Parts list

Bill of Materials for v1.1

Check to make sure your kit comes with the following parts. Sometimes we make mistakes so double check everything and email [email protected] if you need replacements!
Image Name Description Information Qty

projects_drawdiopcb.jpg

PCB Printed circuit board (actually looks a little longer/different than this one). Adafruit 1

projects_tlc551.jpg

IC1 TLC551 or similar low voltage '555 timer chip. TLC551 1

projects_2907_t.jpg

Q1 PNP transistor, EBC pinout

Such as PN2907 or 2N3806
PN2907 1

projects_bluecerm.jpg

C1 680pF ceramic capacitor Generic 1

projects_104cerm.jpg

C3 0.1uF ceramic capacitor (104) Generic 1

projects_100uf-10v.jpg

C2 100uF / 6.3V capacitor (or higher) Generic 1

projects_rs.gif

R1 1/4W 5% 10 MEGAohm resistor

Brown, Black, Blue, Gold

OR

1/4W 5% 20 MEGAohm resistor

Red, Black, Blue, Gold

If you don't have this part, you may have an older v1.0 kit see below!
Generic 1

projects_r2.gif

R2 1/4W 5% 10 ohm resistor

Brown, Black, Black, Gold

If you don't have this part, you may have an older v1.0 kit see below!
Generic 1

projects_ra.gif

RA 1/4W 5% 10K resistor

Brown, Black, Orange, Gold
Generic 1

projects_rb.gif

RB 1/4W 5% 300K resistor

Orange, Black, Yellow, Gold
Generic 1

projects_aaabattholder.jpg

BATT AAA battery holder EPD BH412 1

projects_smallspeaker.jpg

SPK Small 8ohm speaker Kobitone PS603 1

projects_coppertaperoll.jpg

Copper foil tape 3M 1181 6"

projects_thumbtack.jpg

Thumbtack Any stationary store 1

projects_pencil.jpg

Pencil Any stationary store 1
Zip Tie Any hardware store 1
Wire Any electronics or hardware store 6"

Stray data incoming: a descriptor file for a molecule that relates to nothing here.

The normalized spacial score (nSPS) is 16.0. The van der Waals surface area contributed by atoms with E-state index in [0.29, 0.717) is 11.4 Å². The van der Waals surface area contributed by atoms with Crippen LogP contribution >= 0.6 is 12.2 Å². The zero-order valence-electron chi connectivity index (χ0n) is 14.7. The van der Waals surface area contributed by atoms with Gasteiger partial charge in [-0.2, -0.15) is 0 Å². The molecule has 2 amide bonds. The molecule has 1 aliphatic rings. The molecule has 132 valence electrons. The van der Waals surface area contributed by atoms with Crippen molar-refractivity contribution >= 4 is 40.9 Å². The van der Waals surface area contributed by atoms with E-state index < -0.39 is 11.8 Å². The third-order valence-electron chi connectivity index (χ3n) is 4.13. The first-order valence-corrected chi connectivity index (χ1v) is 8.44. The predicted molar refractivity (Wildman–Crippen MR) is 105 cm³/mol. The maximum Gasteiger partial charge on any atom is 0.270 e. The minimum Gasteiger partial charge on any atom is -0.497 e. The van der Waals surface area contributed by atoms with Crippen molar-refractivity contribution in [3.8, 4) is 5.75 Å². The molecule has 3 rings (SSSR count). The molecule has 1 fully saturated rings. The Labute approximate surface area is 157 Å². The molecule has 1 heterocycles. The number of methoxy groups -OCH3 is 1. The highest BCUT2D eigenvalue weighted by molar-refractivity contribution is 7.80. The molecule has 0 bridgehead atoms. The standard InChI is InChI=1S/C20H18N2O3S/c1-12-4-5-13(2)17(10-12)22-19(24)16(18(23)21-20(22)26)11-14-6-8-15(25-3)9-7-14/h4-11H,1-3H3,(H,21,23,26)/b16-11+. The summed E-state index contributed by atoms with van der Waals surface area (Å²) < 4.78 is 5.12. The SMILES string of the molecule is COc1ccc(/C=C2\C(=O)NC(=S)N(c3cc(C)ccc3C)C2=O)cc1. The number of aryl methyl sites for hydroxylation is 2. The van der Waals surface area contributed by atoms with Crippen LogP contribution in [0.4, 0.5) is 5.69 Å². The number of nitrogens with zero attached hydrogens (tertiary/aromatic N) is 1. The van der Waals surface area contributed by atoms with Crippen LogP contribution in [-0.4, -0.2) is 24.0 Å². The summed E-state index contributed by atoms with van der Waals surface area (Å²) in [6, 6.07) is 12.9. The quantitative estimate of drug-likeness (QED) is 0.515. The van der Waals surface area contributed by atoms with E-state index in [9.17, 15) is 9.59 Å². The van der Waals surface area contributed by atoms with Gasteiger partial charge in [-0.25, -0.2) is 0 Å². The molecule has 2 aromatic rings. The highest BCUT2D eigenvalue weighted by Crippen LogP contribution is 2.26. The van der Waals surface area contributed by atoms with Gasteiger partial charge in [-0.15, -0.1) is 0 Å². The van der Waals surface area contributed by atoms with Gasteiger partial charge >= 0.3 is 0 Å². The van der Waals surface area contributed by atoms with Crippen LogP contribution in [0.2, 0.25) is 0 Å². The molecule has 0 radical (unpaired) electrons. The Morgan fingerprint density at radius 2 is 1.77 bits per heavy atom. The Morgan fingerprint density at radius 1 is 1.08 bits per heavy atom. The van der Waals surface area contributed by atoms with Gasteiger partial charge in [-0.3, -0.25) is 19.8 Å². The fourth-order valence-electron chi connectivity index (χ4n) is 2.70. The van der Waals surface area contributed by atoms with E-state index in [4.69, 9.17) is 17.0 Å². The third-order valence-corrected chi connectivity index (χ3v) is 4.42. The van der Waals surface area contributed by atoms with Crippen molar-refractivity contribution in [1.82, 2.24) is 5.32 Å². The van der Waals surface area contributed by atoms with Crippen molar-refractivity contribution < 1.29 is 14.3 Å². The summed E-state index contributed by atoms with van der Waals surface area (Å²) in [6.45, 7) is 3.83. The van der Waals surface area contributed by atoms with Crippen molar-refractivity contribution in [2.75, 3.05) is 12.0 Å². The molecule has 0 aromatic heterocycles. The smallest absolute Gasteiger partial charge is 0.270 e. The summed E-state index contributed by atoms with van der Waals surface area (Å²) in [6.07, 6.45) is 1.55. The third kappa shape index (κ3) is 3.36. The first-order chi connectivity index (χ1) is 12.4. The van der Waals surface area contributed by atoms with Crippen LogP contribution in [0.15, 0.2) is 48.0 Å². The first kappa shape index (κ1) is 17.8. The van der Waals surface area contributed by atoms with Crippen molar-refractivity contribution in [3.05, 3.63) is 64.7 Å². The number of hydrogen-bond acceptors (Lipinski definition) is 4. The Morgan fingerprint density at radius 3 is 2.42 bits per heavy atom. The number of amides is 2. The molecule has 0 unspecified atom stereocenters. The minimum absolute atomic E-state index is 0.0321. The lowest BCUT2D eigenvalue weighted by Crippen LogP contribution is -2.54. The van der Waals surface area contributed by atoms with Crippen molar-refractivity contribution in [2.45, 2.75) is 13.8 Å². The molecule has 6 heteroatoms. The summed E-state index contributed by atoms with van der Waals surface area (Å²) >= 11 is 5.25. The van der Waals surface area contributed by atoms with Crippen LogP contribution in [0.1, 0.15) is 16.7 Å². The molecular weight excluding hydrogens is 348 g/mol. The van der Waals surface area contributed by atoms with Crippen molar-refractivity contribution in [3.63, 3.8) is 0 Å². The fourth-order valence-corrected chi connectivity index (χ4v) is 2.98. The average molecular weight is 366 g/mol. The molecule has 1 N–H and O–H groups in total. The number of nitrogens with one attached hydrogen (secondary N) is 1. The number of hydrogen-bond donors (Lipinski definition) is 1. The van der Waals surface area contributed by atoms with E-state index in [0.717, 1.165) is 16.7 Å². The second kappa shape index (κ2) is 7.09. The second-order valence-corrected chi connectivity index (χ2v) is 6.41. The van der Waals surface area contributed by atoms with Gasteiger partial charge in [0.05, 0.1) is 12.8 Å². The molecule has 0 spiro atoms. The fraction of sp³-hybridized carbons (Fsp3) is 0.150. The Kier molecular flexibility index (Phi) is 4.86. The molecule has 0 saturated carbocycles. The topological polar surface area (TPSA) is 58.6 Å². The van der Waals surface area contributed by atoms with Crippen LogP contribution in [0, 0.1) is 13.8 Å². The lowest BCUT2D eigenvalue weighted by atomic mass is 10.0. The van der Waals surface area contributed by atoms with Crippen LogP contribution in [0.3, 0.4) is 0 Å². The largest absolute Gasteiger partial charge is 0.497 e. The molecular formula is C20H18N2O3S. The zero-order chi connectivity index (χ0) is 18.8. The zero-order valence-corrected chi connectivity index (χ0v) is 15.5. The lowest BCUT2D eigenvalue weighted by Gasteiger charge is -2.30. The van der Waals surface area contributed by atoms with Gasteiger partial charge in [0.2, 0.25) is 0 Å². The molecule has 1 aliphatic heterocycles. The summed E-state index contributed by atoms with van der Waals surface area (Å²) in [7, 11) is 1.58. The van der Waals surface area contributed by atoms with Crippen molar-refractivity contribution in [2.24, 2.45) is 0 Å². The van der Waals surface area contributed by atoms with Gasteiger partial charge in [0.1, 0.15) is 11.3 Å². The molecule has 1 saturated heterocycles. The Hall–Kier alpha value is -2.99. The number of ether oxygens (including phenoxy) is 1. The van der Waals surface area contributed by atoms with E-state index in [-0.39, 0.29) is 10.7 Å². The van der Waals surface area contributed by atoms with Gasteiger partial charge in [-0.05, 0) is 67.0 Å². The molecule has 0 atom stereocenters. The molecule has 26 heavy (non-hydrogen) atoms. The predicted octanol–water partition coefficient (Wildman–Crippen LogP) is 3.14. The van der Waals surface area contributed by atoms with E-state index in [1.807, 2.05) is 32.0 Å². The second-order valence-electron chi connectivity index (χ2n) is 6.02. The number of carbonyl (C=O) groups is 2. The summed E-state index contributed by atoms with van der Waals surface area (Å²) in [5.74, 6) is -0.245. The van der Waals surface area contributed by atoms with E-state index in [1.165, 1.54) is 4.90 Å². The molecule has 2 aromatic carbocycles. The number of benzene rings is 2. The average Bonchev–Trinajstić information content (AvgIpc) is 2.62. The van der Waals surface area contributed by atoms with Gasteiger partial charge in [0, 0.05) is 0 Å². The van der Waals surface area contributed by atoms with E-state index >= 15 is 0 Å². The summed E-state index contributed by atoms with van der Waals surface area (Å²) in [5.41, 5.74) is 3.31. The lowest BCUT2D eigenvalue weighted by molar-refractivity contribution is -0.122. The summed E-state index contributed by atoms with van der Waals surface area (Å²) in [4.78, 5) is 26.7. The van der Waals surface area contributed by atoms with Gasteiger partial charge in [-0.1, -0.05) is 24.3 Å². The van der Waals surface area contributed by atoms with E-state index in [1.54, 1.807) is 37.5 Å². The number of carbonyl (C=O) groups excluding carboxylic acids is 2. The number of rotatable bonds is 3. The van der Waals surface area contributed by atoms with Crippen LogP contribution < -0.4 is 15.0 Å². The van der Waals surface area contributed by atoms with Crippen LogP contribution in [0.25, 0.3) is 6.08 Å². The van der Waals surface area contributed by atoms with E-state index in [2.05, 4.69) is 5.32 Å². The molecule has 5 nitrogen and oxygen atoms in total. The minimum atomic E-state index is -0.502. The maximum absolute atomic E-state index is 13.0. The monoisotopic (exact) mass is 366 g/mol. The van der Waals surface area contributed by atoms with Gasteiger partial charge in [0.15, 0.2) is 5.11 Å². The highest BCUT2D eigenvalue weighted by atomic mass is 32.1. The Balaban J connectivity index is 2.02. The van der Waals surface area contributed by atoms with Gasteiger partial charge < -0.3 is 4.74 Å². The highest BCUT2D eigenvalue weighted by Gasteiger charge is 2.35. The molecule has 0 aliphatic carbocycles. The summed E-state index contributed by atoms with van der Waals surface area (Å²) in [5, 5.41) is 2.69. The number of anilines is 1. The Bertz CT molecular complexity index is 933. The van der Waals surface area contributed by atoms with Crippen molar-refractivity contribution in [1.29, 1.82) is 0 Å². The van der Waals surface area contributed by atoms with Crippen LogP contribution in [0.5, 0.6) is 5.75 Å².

Bill of Materials for v1.0

Check to make sure your kit comes with the following parts. Sometimes we make mistakes so double check everything and email [email protected] if you need replacements!
This is for the very old v1.0 kit, its unlikely you have this one but we will leave this up for historical record!
Image Name Description Information Qty

projects_drawdiopcb.jpg

PCB Printed circuit board Adafruit 1

projects_tlc551.jpg

IC1 TLC551 or similar low voltage '555 timer chip TLC551 1

projects_2222.jpg

Q1 NPN transistor, EBC pinout

Such as PN2222 or 2N3904

If you don't have this part, you may have a newer v1.2 kit see above!
PN2222 1

projects_2907_t.jpg

Q2 PNP transistor, EBC pinout

Such as PN2907 or 2N3806
PN2907 1

projects_bluecerm.jpg

C1 680pF ceramic capacitor Generic 1

projects_104cerm.jpg

C3 0.1uF ceramic capacitor (104) Generic 1

projects_100uf-10v.jpg

C2, C4 100uF / 6.3V capacitor

If you only have one of this part, you may have a newer v1.2 kit see above!
Generic 2

projects_ra.gif

RA 1/4W 5% 10K resistor

Brown, Black, Orange, Gold
Generic 1

projects_rb.gif

RB 1/4W 5% 300K resistor

Orange, Black, Yellow, Gold
Generic 1

projects_slidevert.jpg

ON/OFF Switch

If you don't have this part, you may have a newer v1.2 kit see above!
E-Switch EG1218 1

projects_aaabattholder.jpg

BATT AAA battery holder EPD BH412 1

projects_smallspeaker.jpg

SPK Small 8ohm speaker Kobitone PS603 1

projects_coppertaperoll.jpg

Copper foil tape 3M 1181 6"

projects_thumbtack.jpg

Thumbtack Any stationary store 1

projects_pencil.jpg

Pencil Any stationary store 1
Zip Tie Any stationary store 1
Wire Any electronics or hardware store 6"

Solder it!

Instructions for v1.1